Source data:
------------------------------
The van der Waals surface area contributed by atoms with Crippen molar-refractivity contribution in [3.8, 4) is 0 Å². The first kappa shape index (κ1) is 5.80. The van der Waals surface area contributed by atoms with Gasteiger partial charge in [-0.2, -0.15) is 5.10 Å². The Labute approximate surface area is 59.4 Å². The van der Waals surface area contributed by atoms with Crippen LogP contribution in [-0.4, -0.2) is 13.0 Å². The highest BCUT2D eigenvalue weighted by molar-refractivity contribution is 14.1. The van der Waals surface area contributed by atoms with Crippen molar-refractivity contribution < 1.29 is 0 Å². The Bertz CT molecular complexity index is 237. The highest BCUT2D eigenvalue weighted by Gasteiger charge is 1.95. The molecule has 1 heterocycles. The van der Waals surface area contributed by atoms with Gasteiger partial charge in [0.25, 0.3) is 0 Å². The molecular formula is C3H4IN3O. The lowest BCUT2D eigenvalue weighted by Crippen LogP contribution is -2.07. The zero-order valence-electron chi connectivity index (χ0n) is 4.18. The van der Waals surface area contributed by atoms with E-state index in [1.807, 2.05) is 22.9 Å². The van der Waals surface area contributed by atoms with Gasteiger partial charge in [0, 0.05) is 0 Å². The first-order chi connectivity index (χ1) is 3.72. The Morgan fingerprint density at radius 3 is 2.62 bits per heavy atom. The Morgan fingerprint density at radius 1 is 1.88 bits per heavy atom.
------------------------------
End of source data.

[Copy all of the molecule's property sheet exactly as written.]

The van der Waals surface area contributed by atoms with Crippen molar-refractivity contribution in [3.8, 4) is 0 Å². The first kappa shape index (κ1) is 5.80. The van der Waals surface area contributed by atoms with Gasteiger partial charge in [-0.2, -0.15) is 5.10 Å². The Labute approximate surface area is 59.4 Å². The van der Waals surface area contributed by atoms with Crippen LogP contribution in [-0.4, -0.2) is 13.0 Å². The highest BCUT2D eigenvalue weighted by molar-refractivity contribution is 14.1. The van der Waals surface area contributed by atoms with Crippen molar-refractivity contribution < 1.29 is 0 Å². The Bertz CT molecular complexity index is 237. The highest BCUT2D eigenvalue weighted by Gasteiger charge is 1.95. The molecule has 1 heterocycles. The van der Waals surface area contributed by atoms with Gasteiger partial charge in [0.25, 0.3) is 0 Å². The molecular formula is C3H4IN3O. The lowest BCUT2D eigenvalue weighted by Crippen LogP contribution is -2.07. The zero-order valence-electron chi connectivity index (χ0n) is 4.18. The van der Waals surface area contributed by atoms with E-state index in [1.807, 2.05) is 22.9 Å². The van der Waals surface area contributed by atoms with Gasteiger partial charge in [0, 0.05) is 0 Å². The first-order chi connectivity index (χ1) is 3.72. The Morgan fingerprint density at radius 3 is 2.62 bits per heavy atom. The Morgan fingerprint density at radius 1 is 1.88 bits per heavy atom.